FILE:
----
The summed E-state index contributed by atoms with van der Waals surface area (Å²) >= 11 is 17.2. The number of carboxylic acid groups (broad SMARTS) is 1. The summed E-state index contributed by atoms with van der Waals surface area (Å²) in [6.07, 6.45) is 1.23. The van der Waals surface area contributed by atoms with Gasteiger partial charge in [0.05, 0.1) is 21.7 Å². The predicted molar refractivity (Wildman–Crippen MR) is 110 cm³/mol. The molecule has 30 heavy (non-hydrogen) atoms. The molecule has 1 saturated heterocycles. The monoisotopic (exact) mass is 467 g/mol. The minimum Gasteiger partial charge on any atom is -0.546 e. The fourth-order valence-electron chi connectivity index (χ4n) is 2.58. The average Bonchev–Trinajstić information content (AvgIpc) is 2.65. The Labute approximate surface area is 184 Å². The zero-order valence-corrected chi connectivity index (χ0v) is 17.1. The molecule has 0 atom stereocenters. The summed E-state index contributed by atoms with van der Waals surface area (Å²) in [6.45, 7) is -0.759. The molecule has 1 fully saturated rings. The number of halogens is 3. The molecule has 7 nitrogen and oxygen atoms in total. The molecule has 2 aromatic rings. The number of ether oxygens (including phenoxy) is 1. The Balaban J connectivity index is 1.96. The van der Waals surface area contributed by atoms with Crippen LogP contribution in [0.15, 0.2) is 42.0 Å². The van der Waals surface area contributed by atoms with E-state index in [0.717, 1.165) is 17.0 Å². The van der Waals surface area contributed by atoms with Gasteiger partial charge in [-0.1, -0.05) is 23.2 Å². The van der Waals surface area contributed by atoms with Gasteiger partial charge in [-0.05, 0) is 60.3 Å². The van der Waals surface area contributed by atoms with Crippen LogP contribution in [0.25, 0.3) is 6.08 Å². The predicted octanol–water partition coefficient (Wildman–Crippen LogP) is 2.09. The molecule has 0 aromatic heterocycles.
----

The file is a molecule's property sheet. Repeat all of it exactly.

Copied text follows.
The summed E-state index contributed by atoms with van der Waals surface area (Å²) >= 11 is 17.2. The number of carboxylic acid groups (broad SMARTS) is 1. The summed E-state index contributed by atoms with van der Waals surface area (Å²) in [6.07, 6.45) is 1.23. The van der Waals surface area contributed by atoms with Gasteiger partial charge in [0.05, 0.1) is 21.7 Å². The predicted molar refractivity (Wildman–Crippen MR) is 110 cm³/mol. The molecule has 30 heavy (non-hydrogen) atoms. The molecule has 1 saturated heterocycles. The monoisotopic (exact) mass is 467 g/mol. The minimum Gasteiger partial charge on any atom is -0.546 e. The fourth-order valence-electron chi connectivity index (χ4n) is 2.58. The average Bonchev–Trinajstić information content (AvgIpc) is 2.65. The Labute approximate surface area is 184 Å². The zero-order valence-corrected chi connectivity index (χ0v) is 17.1. The molecule has 0 atom stereocenters. The summed E-state index contributed by atoms with van der Waals surface area (Å²) in [6.45, 7) is -0.759. The molecule has 1 fully saturated rings. The number of halogens is 3. The molecule has 7 nitrogen and oxygen atoms in total. The molecule has 2 aromatic rings. The number of ether oxygens (including phenoxy) is 1. The Balaban J connectivity index is 1.96. The van der Waals surface area contributed by atoms with Crippen LogP contribution in [0.15, 0.2) is 42.0 Å². The van der Waals surface area contributed by atoms with E-state index in [0.717, 1.165) is 17.0 Å². The van der Waals surface area contributed by atoms with Gasteiger partial charge in [-0.1, -0.05) is 23.2 Å². The van der Waals surface area contributed by atoms with Gasteiger partial charge in [-0.05, 0) is 60.3 Å². The van der Waals surface area contributed by atoms with Crippen LogP contribution in [0.25, 0.3) is 6.08 Å². The predicted octanol–water partition coefficient (Wildman–Crippen LogP) is 2.09. The molecule has 0 aromatic heterocycles.